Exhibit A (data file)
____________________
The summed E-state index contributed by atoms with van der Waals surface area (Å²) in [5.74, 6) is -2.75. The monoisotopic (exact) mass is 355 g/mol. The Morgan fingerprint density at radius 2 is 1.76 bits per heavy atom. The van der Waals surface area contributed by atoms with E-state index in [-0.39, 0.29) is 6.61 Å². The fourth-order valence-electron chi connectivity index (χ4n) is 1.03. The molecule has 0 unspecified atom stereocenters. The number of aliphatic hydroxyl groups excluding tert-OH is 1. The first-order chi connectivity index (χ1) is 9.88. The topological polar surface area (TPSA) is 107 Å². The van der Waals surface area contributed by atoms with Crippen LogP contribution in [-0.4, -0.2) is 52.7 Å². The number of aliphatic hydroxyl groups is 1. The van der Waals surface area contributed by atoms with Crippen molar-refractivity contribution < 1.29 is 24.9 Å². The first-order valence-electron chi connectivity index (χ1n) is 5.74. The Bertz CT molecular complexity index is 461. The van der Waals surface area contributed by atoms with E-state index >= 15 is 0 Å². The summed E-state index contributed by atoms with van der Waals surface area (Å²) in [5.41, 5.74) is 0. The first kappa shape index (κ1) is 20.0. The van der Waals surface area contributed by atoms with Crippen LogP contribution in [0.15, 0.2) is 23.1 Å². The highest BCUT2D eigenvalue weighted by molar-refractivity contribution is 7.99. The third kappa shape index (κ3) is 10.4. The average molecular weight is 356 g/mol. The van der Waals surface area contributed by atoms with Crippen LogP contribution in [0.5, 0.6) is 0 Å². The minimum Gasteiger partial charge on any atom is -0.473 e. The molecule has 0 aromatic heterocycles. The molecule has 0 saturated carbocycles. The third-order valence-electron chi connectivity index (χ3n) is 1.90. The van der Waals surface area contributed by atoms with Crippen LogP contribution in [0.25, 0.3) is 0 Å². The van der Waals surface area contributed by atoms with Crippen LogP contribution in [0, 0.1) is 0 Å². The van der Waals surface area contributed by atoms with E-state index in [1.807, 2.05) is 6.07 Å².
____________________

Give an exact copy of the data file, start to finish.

The summed E-state index contributed by atoms with van der Waals surface area (Å²) in [5.74, 6) is -2.75. The monoisotopic (exact) mass is 355 g/mol. The Morgan fingerprint density at radius 2 is 1.76 bits per heavy atom. The van der Waals surface area contributed by atoms with E-state index in [-0.39, 0.29) is 6.61 Å². The fourth-order valence-electron chi connectivity index (χ4n) is 1.03. The molecule has 0 unspecified atom stereocenters. The number of aliphatic hydroxyl groups excluding tert-OH is 1. The first-order chi connectivity index (χ1) is 9.88. The topological polar surface area (TPSA) is 107 Å². The van der Waals surface area contributed by atoms with Crippen LogP contribution in [-0.4, -0.2) is 52.7 Å². The number of aliphatic hydroxyl groups is 1. The van der Waals surface area contributed by atoms with Crippen molar-refractivity contribution < 1.29 is 24.9 Å². The first-order valence-electron chi connectivity index (χ1n) is 5.74. The Bertz CT molecular complexity index is 461. The van der Waals surface area contributed by atoms with E-state index >= 15 is 0 Å². The summed E-state index contributed by atoms with van der Waals surface area (Å²) in [5.41, 5.74) is 0. The first kappa shape index (κ1) is 20.0. The van der Waals surface area contributed by atoms with Crippen LogP contribution in [0.15, 0.2) is 23.1 Å². The highest BCUT2D eigenvalue weighted by molar-refractivity contribution is 7.99. The third kappa shape index (κ3) is 10.4. The average molecular weight is 356 g/mol. The van der Waals surface area contributed by atoms with Crippen LogP contribution in [0.5, 0.6) is 0 Å². The minimum Gasteiger partial charge on any atom is -0.473 e. The molecule has 0 aromatic heterocycles. The molecule has 0 saturated carbocycles. The third-order valence-electron chi connectivity index (χ3n) is 1.90. The van der Waals surface area contributed by atoms with Crippen LogP contribution in [0.25, 0.3) is 0 Å². The van der Waals surface area contributed by atoms with Crippen LogP contribution in [0, 0.1) is 0 Å². The van der Waals surface area contributed by atoms with E-state index in [1.807, 2.05) is 6.07 Å².